That’s why we’re curious about how you did your Black Friday shopping. Did you snag a few online deals, or did you check deals online before heading out to brave the crowds? Did you use any web apps to help you find the best prices? Or would you still rather leave the tech at home and go shopping the old fashioned way? We’d love to hear your thoughts in the comments!
When you’re always looking for the greatest new app, sometimes you forget about the awesome apps that power your life. The apps you use day in, day out to make money, stay in touch with family and friends, be creative, stay informed, and more are the most important apps, way more important that that new app that might come out tomorrow and just might revolutionize your life … or not.
Funny thing is, apps that you use all the time can fade into the background, and you’ll almost never think about them. It’s easy to take for granted the apps we use most. From your web browser to your bookmarking app, there are apps you use every day without thinking about it, but you’d be hard pressed to live without them.
Today’s Thanksgiving in America, which makes a great time to stop and think of the things you’re grateful for, no matter where you call home. Our team has rounded up some of the apps we’re thankful for this year, and we’d love to hear from you. What Mac apps are you the most thankful to have around this year? Perhaps an older app that’s stood the test of time, or a newer app that’s recently become essential to your workflow. Either way, we’d love to hear about it in the comments below!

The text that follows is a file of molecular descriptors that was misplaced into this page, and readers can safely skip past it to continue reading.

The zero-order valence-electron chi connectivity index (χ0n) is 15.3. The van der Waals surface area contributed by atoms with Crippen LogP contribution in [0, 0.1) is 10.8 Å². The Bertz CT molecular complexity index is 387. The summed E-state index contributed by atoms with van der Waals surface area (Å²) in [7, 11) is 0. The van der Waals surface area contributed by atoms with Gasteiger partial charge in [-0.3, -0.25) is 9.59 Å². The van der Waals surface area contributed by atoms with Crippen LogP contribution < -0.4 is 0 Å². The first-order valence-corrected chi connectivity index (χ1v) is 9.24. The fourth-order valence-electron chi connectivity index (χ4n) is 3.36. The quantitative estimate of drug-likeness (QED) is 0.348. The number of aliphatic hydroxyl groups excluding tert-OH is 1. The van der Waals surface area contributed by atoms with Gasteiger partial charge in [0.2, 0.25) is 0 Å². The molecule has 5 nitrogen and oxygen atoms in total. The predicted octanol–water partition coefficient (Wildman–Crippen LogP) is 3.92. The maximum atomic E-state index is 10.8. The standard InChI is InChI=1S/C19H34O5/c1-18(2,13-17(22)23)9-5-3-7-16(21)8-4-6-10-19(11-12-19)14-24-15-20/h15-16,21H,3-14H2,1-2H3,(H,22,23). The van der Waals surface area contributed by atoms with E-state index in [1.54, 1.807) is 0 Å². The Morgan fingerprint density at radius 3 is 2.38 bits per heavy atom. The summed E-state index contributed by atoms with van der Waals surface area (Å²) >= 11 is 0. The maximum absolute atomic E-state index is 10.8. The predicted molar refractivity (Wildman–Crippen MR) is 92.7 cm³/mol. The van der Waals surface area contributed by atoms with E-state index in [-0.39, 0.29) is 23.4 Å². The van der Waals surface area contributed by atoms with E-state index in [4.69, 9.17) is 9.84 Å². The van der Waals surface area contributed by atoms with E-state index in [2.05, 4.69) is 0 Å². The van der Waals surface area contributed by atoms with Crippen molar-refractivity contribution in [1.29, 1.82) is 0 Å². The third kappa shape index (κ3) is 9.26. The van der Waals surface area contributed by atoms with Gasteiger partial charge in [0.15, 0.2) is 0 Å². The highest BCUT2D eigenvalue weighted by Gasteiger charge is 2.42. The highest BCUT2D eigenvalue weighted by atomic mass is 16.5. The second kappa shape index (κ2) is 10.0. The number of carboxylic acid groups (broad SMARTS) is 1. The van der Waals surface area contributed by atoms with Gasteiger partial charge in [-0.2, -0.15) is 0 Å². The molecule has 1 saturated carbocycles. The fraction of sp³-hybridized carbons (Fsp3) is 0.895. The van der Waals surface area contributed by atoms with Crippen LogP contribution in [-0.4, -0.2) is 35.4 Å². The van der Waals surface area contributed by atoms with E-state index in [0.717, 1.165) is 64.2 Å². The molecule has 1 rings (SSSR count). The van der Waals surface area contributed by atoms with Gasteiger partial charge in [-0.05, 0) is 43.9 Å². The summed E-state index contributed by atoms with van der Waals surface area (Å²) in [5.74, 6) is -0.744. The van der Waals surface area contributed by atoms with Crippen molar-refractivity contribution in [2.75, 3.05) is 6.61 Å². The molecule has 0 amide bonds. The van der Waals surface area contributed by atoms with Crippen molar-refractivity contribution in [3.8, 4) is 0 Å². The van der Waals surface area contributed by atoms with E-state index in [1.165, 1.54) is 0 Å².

Microsoft’s recently released Windows 8 brought one of the most drastic changes to user interface design that many of us have ever seen. Doing away (for the most part) with traditional UI elements, Windows 8 emphasizes text and colors in a “natively digital” way that’s unique, at the very least. It’s exciting to see Microsoft try something totally new, and fun to see developers making new PC apps again.
Interestingly, the Windows 8 design (formerly known as Metro, now referred to as Modern UI or Windows 8 UI by Microsoft) has already started influencing web apps. It wasn’t surprising to see Microsoft’s own Outlook.com and Skydrive sport the new UI design. What is surprising is how many new web apps we’ve come across with Windows 8-inspired designs, including the PDF editor PDFZen and Fotor, a simple photo editing app. The Metro design translates well to the web, and with so many PC users making the switch to Windows 8, we wouldn’t be surprised to see more apps sporting similar designs.
Problem is, everyone doesn’t like the Windows 8 design. What’s your opinion of Windows 8′s design, and are you looking forward to seeing more apps sport the clean font+color only design?
Evernote released a new beta Mac app today, which has many of us trying out Evernote again. Evernote has been extremely successful, being easily the best known notes app on any platform. You can snap pictures on your phone, write out a store list, store a PDF eBook, and jot down some important class notes, all in the same app. Thanks to Evernote’s OCR-powered search, you can find anything you’ve saved in seconds.